with women and children in tow, to the relative safety of a
small coastal town called Kaambooni, right on the border with
Kenya. It was remote and held no interest for the warlords. We were
able to lead reasonably normal lives without fear of arrest or persecution,
in a part of the country which after a fashion, had the capability
to run itself. Nimrod spent some of his time doing what he
liked best. Rebuilding his herd of cattle, and trading some of these.

Our camp was set up a mile from Kaambooni, on the beach
among a grove of palm trees. For several years we lived comfortably
enough under canvas (from which we collected fresh water when we
were blessed with rain). Our diet was mainly fish supplemented occasionally
with a goat stew. We bought delicious fruits and vegetables
from small markets on both sides of the border. Daily we savoured
coconut milk and ate its flesh while it was still soft. In many respects
it was an idyllic if simple existence, made easier by our continuing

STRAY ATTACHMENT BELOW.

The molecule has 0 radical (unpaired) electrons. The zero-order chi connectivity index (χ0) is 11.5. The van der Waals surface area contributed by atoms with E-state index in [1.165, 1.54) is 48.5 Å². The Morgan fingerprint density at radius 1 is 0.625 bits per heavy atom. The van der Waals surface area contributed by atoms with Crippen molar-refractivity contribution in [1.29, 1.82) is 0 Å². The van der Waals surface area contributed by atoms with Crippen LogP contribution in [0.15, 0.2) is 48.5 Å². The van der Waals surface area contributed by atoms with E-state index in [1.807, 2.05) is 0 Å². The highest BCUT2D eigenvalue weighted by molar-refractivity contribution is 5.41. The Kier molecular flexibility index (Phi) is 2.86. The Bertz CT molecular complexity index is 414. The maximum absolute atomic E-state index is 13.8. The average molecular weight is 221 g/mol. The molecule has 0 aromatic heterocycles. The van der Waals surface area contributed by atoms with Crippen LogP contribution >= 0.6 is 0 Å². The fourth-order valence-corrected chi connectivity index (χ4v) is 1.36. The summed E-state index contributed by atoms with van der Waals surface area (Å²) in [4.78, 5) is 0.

cattle and gun trade bringing in more than enough money for the
group’s collective needs. We could even afford to send to Malindi or
Mombasa for the occasional luxury. I was also able to wire money to
my sisters in Rome, enabling them to complete their education. They
soon found work in Italy. I would be forever in Nimrod’s debt for
helping me to look after them up to the point of their graduation.

There was an inevitability about him and I becoming more than
good friends. I always liked the look of him once I had seen beyond
the raincoat and beanie. When he saved me from the fate that Gabobe
and al-Rashid had planned, my feelings for him grew stronger.
He was my hero. Without any physical contact I fell in love. ‘Maybe I
want you for my wife.’ I remembered him saying that the first day we
met on that road to Gelib, and thinking what a cheek. How things
change! The longer I stayed in his company, the more I wanted to
become just that. Yet he was so reticent. I felt I saw yearning in his
eyes and believed that he loved me too. But in word and deed he remained
what? ...... respectful, I suppose is as close as it got – until I
could stand the waiting no longer and took matters into my own
hands.